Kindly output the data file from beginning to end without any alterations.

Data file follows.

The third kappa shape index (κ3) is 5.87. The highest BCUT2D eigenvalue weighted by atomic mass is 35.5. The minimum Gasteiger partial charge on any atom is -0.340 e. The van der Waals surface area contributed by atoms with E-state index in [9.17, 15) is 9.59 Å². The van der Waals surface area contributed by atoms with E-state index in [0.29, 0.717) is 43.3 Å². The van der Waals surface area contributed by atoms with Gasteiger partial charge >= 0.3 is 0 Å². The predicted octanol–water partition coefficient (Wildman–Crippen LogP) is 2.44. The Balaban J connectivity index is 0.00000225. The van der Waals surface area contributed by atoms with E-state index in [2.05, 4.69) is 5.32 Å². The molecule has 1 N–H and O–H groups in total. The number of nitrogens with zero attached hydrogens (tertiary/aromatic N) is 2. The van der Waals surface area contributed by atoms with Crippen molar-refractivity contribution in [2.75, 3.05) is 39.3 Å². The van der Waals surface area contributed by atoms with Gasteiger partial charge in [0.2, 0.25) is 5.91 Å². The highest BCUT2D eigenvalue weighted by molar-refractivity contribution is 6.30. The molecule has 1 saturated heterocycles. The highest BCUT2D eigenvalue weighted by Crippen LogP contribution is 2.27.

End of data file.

The third kappa shape index (κ3) is 5.87. The highest BCUT2D eigenvalue weighted by atomic mass is 35.5. The minimum Gasteiger partial charge on any atom is -0.340 e. The van der Waals surface area contributed by atoms with E-state index in [9.17, 15) is 9.59 Å². The van der Waals surface area contributed by atoms with E-state index in [0.29, 0.717) is 43.3 Å². The van der Waals surface area contributed by atoms with Gasteiger partial charge >= 0.3 is 0 Å². The predicted octanol–water partition coefficient (Wildman–Crippen LogP) is 2.44. The Balaban J connectivity index is 0.00000225. The van der Waals surface area contributed by atoms with E-state index in [2.05, 4.69) is 5.32 Å². The molecule has 1 N–H and O–H groups in total. The number of nitrogens with zero attached hydrogens (tertiary/aromatic N) is 2. The van der Waals surface area contributed by atoms with Crippen molar-refractivity contribution in [2.75, 3.05) is 39.3 Å². The van der Waals surface area contributed by atoms with Gasteiger partial charge in [0.2, 0.25) is 5.91 Å². The highest BCUT2D eigenvalue weighted by molar-refractivity contribution is 6.30. The molecule has 1 saturated heterocycles. The highest BCUT2D eigenvalue weighted by Crippen LogP contribution is 2.27.